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Sanitation and Seeing: The Creation of State Power in Early Colonial Fiji

  • Nicholas Thomas (a1)
Abstract

British rule in the former Crown Colony of Fiji was a paradoxical affair in several ways. The first Governor, Sir Arthur Gordon, had been shocked by the dispossession of the New Zealand Maori and was determined to subordinate settler interests in Fiji to those of the indigenous population. From the time of cession by a group of paramount chiefs in 1874, administrative policies and structures aimed to defend, protect, and institutionalize the traditional Fijian communal system. For example, what were thought to be traditional chiefly privileges, such as rights to produce, were legally enshrined and articulated with an indirect rule system of appointed village, district, and provincial chiefs. Land was made the inalienable property of clan groups of certain types (which Fijians were obliged to create where they did not already exist).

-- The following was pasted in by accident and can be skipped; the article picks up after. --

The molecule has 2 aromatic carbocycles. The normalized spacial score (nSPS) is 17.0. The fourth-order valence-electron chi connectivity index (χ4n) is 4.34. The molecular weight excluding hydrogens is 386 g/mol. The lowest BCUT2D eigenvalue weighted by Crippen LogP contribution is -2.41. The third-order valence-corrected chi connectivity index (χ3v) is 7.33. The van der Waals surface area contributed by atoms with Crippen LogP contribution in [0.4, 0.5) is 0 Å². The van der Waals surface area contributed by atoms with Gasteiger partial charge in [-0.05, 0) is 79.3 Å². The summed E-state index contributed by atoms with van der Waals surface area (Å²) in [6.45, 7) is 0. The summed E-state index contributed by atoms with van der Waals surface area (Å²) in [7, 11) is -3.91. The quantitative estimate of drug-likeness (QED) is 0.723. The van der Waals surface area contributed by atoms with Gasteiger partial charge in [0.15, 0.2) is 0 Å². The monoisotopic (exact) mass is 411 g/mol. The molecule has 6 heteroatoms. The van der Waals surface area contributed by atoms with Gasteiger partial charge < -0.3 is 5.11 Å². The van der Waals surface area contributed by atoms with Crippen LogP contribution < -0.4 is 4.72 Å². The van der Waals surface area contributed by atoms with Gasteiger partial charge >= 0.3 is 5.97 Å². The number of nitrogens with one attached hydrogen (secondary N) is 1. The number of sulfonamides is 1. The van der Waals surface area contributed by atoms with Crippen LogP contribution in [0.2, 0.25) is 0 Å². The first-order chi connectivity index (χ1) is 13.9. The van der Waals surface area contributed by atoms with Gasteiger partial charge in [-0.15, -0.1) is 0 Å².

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Nicholas Thomas , “Material Culture and Colonial Power: Ethnological Collecting and the Establishment of Colonial Rule in Fiji,” Man, 24:1(1989), 4156.

Veil of Dishonour: Sexual Jealousy and Suicide on Fiji Plantations,” Journal of Pacific History, 20:3/4 (1985), 135–55;

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Comparative Studies in Society and History
  • ISSN: 0010-4175
  • EISSN: 1475-2999
  • URL: /core/journals/comparative-studies-in-society-and-history
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